Art: The only thing about this game that hasn’t withstood the test of time is the artwork, I’m sure there are mods out there to update the game to make it more palatable in today’s market, but back in the day this was really quite amazing. I remember seeing the E3 Reveal of this game and thinking that I could barely tell if it was a scene from the movie or game footage at first.
Overall: If you love Star Wars, or Combat Flight Sims, you need to play Rogue Squadron II!
This week I’m going over my favorite Battlefield-style video game of all time, Star Wars Battlefront II.
Plot Synopsis: The game is told as an autobiography, with an unknown clone recounting the battles of the 501st Legion.
Plot: It’s a Star Wars game, watch the movies and read some of the books to get the plot.
Gameplay: Here is where the game really shined, in the gameplay department. You could play as six different classes, with four being generally the same as the opposing sides forces, with the added benefit of two specialized classes depending on your current team. For the Rebellion faction, the Bothan Spy and the Wookie; for the Empire, The Officer and The Dark Trooper; for the Republic, the Commander and the Jet Trooper; and for the CIS, the Magnaguard and the Droideka. Battlefront II also features heroes – a special class that allows the player to control iconic characters from the Star Wars universe.You could unlock them by being the top scorer or capturing the most objectives on your team. They were generally overpowered as hell and would take coordinated efforts to take down or the other team’s hero.
In addition you could pilot all sorts of vehicles ranging from speeders to spaceships. The main difference, and the reason I enjoy the Battlefront Series so much is that you can easily pilot any vehicle and it’s never very complicated at all; compared to more modern FPS games like Battlefront 3 and 4 where it’s stupidly hard to pilot vehicles without a special controller for your PC and if you are on the consoles you’re just flat out of luck.
Music: It’s a Star Wars game, it sounds just like the movies.
Art: Pretty good, and I really enjoyed the art for it’s time, but it looks aged now.
Overall: If you want a good Battlefield-style game you can’t go wrong with this game.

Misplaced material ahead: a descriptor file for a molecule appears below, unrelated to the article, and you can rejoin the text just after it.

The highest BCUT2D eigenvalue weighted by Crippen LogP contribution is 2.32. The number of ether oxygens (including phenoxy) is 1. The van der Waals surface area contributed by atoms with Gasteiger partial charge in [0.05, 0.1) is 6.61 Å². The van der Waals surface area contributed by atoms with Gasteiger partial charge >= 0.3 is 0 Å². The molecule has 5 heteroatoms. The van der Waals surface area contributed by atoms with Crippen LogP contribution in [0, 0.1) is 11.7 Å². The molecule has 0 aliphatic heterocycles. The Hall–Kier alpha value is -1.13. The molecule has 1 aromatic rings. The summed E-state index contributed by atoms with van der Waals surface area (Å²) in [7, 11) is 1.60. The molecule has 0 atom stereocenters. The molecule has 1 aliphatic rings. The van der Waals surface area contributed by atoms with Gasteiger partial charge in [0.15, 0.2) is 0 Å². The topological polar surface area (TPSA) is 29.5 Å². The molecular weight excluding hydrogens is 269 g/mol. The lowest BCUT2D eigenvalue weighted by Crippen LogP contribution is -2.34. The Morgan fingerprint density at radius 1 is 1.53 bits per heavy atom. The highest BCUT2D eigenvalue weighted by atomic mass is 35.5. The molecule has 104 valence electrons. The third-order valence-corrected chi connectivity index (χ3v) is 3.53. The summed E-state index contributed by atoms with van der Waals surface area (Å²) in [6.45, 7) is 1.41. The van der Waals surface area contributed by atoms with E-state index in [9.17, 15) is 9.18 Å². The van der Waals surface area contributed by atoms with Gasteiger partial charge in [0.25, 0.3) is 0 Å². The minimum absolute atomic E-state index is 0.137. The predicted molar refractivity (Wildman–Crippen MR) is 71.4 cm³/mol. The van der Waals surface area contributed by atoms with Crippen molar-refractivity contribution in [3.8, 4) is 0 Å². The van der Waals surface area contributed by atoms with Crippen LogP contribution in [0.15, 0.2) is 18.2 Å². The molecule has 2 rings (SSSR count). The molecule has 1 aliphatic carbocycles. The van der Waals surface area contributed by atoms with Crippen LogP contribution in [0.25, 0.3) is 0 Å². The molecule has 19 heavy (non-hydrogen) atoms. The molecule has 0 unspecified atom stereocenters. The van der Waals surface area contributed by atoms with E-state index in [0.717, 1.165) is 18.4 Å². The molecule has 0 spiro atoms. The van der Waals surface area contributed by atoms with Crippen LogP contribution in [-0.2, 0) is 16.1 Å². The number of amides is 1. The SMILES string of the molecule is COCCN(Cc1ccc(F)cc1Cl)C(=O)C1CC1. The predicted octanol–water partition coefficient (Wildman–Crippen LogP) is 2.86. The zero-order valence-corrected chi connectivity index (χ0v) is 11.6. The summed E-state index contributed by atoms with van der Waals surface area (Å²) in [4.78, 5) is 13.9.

For those who like: Star Wars, Battlefield-style games, FPS games, Dogfighting in space.
This week we are going over one of my favorite Star Wars games of all time, Jedi Knight II: Jedi Outcast.
Plot Synopsis: The game begins with Kyle Katarn and Jan Ors investigating a supposedly abandoned Imperial outpost on Kejim. However, when they arrive, they find the base crawling with Imperial forces. They fight their way through the base, discovering a research centre studying cortosis crystals, which are similar to those used to power lightsabers.
Plot: It’s a Star Wars game take that for what you will, but I enjoyed this game’s plot more than any other other Star Wars games.
Gameplay: The big focus on this game is the ability to use the Lightsaber, and for the first time in this series in 3rd Person view. Once you gain a lightsaber you are pretty much unstoppable to any standard enemy, as they are nothing more to you than fodder. I still enjoyed playing this because it actually had you able to sever people’s arms and hands off. It was pretty fun for it’s time. You could also engage in FPS elements, but like I said you once you got a lightsaber you rarely if ever pulled out anything else.
Art: For it’s time the art was pretty good, but nothing spectacular.
Music: It’s a Star Wars game, it sounds like Star Wars.
Overall: If you want a good time cutting up Stormtroopers look no further.
For those who like: Star Wars, Lightsaber Combat, FPS games.